Because eszopiclone is metabolized via CYP3A4 and CYP2E1, caution is recommended when a potent CYP3A4 inhibitor (e.g., ketoconazole, itracon-azole, clarithromycin, troleandomycin, nefazodone, ritonavir, nelfinavir) is co-administered. A lower dose, such as 1 mg, should be prescribed when es-zopiclone is used with any of these drugs.


Krystal et al./Roth et al.

The first part of this two-part study was a six-month double-blind, placebo-controlled trial, the second part being a six-month open-label extension, which was available to all patients who completed the double-blind portion of the study. The patients received either eszopiclone 3 mg or placebo. buy tadacip

To be eligible for enrollment in the study, patients had to:

  • be between the ages of 21 and 65 years of age.
  • have a diagnosis of primary insomnia, as described in the Diagnostic and Statistical Manual of Mental Disorders, fourth edition.
  • report a usual total sleep time of less than 6.5 hours per night and/or a usual sleep latency of more than 30 minutes each night for at least one month prior to screening. (Sleep latency was defined as the time it took a patient to fall asleep.)

Patients were excluded from the study if they:

  • met criteria for another DSM-IV Axis I diagnosis or Axis II personality disorder.
  • had a history of substance abuse or substance dependence.
  • consumed more than two alcoholic beverages per day or more than 14 per week.
  • used any psychotropic, hypnotic, or other medication known to affect sleep.
  • used over-the-counter products containing caffeine or herbal supplements, including melatonin and St. John’s Wort.

Of the 1,194 patients screened for the trial, 788 were randomly assigned to receive either eszopiclone 3 mg (n = 593) or placebo (n = 195). Baseline demographics were similar in both treatment arms, but the eszopiclone patients had a statistically significant higher mean body mass index and weight (mean, 29.5 kg/m2) than the placebo patients (mean, 27.8 kg/m2). Discontinuation rates were similar in the eszopiclone treatment arm (39.5%) and in the placebo arm (43.4%).

The primary endpoint was originally defined as the average sleep latency over the last three months of the double-blind portion of the study, and the key secondary endpoint was the average total sleep time during the same period. The patients called in to an interactive voice response system once weekly to report their sleeping patterns. At the end of the six-month study, the investigators decided it would be best to publish the information for seven different time points (at the first week and at months one to six) rather than for only the three original time points.

Baseline characteristics for sleep latency were higher with placebo than with eszopiclone. The median sleep latency was 60 minutes with eszopiclone and 75 minutes with placebo. However, the investigators reported that this difference was not statically significant (P = .6317). By the first week, the median sleep latency had decreased to 30 minutes with eszopiclone and to 60 minutes with placebo (P < .0001). The median sleep latency for the eszopiclone treatment arm remained at or close to 30 minutes for the remainder of the six-month study.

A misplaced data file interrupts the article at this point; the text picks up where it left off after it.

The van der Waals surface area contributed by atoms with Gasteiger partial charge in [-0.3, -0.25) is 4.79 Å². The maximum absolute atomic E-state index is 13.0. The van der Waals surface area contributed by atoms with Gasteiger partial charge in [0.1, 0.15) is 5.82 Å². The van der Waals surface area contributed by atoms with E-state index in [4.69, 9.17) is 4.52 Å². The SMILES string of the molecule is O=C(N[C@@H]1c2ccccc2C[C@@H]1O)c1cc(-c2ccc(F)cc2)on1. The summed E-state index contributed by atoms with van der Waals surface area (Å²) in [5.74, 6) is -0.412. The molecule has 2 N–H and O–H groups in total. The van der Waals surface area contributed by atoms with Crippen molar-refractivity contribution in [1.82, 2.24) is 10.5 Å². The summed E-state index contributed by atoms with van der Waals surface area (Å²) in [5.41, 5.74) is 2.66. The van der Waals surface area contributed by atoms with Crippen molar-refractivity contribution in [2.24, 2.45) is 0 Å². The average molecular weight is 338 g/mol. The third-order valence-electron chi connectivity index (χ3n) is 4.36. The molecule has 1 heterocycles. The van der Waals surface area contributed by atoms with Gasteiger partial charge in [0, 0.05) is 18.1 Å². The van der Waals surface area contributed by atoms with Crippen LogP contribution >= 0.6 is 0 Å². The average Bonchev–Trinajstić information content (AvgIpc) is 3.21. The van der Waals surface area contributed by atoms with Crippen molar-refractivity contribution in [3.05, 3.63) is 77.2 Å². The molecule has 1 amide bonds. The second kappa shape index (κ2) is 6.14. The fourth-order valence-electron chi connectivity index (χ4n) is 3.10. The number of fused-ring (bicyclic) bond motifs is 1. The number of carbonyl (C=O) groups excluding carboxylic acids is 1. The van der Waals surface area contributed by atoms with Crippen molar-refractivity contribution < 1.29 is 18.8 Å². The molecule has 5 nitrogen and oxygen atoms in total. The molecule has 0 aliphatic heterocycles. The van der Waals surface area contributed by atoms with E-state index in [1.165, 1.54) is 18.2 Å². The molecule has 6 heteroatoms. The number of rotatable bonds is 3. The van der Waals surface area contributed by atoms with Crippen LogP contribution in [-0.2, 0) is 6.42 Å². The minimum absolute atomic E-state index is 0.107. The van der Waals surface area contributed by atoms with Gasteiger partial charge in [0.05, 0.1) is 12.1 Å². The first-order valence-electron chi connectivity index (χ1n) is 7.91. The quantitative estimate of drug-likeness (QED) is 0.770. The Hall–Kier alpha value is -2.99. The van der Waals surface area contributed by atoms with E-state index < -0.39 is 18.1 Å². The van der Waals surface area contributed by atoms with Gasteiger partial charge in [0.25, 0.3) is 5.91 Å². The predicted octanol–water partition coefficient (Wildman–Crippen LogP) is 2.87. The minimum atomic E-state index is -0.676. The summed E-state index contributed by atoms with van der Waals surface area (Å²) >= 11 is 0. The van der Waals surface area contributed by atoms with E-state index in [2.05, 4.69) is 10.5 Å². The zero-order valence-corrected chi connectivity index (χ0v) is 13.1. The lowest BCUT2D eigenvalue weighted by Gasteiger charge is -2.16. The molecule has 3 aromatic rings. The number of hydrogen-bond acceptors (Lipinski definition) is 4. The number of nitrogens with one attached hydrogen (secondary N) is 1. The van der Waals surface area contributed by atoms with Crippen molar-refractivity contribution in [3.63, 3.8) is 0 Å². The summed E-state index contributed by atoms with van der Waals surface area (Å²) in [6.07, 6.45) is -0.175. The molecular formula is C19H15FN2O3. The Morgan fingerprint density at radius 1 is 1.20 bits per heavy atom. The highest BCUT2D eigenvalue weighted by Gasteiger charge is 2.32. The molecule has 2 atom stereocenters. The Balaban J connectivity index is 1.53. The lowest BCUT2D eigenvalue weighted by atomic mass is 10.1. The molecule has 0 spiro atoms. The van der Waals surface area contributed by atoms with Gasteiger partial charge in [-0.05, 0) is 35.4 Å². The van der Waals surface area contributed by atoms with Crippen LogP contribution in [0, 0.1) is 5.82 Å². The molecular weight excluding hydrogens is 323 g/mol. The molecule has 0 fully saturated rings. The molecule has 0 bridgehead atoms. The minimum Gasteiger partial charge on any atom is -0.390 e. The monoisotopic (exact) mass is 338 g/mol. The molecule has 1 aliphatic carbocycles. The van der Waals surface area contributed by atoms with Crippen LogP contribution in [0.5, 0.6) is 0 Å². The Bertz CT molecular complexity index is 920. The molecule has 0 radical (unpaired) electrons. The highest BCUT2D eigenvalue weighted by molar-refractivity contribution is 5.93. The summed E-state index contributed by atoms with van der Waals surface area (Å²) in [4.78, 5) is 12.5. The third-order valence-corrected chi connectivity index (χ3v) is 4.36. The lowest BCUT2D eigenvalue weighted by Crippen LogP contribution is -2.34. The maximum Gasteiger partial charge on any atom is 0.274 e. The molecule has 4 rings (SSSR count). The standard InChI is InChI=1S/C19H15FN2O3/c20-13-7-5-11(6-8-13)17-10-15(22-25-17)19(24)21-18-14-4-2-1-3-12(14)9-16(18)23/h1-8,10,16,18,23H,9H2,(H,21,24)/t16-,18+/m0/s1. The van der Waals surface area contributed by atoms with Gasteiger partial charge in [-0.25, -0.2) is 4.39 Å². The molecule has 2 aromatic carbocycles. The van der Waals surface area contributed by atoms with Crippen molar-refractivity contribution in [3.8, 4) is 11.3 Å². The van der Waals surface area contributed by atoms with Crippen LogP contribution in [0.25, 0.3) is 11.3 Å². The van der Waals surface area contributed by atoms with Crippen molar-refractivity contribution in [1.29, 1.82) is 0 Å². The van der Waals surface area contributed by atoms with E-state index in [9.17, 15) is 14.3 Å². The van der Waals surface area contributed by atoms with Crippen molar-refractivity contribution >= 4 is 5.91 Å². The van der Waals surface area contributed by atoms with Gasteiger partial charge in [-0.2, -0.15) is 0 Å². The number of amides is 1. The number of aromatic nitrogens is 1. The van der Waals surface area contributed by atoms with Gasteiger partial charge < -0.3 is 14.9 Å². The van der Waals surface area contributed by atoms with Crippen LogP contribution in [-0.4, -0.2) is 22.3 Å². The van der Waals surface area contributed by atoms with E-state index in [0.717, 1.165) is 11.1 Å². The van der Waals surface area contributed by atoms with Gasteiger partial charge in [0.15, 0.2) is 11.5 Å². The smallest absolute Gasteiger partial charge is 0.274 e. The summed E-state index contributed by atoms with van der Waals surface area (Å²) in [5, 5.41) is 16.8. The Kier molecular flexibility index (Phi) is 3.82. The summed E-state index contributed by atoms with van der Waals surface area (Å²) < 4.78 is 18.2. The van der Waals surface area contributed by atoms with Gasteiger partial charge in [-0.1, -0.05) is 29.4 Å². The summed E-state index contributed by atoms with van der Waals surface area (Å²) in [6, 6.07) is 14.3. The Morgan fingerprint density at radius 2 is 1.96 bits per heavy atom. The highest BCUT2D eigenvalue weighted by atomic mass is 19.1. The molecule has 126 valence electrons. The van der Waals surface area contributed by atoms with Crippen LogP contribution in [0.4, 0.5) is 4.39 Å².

For the placebo treatment arm, the median sleep time decreased to 45 minutes by the third month and remained at that level for the remainder of the study. By the sixth month, the difference in median sleep latency times was 15 minutes between placebo and eszopiclone. This 15-minute difference was found to be statistically significant (P< .0001).
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For the key secondary endpoint of sleep duration, both treatment groups had a baseline median total sleep time of 300 minutes. By the first week, the median total sleep time was 330 minutes for the placebo patients and 375 minutes for the eszopiclone patients. By the sixth month, the median total sleep time was 339.3 minutes with placebo and 382.5 minutes with eszopiclone (P< .0001).

The most commonly reported ADEs in the patients receiving eszopiclone, in contrast to those receiving placebo, were dizziness, dry mouth, infection, nausea, pain, and pharyngitis. Notable differences in effects were the reports of an unpleasant taste (5.6% with placebo vs. 26.1% with eszopiclone) and infection (6.7% with placebo vs. 15.9% with eszopiclone).

Following discontinuation of the drug, no significant withdrawal effects were observed; there was only one report of anxiety after eszopiclone was stopped. There were no reports of seizures, hallucinations, or perceptual-disturbance events. The authors did not mention the method of discontinuation used in the study.

The investigators concluded that the nightly use of eszopiclone 3 mg resulted in improved sleep onset, sleep maintenance, sleep quality, and next-day functioning, compared with placebo (P < .0001). This study also showed no tolerance effect upon discontinuation.
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The same results were seen in the six-month open-label extension phase of this trial. Patients previously treated with placebo reported rapid and significant improvements in sleep and daytime functioning (P < .05). Patients who took eszopiclone for 12 months showed no evidence of tolerance.

Category: Drugs / Tags: CLINICAL EFFICACY, DRUG INTERACTIONS, Eszopiclone

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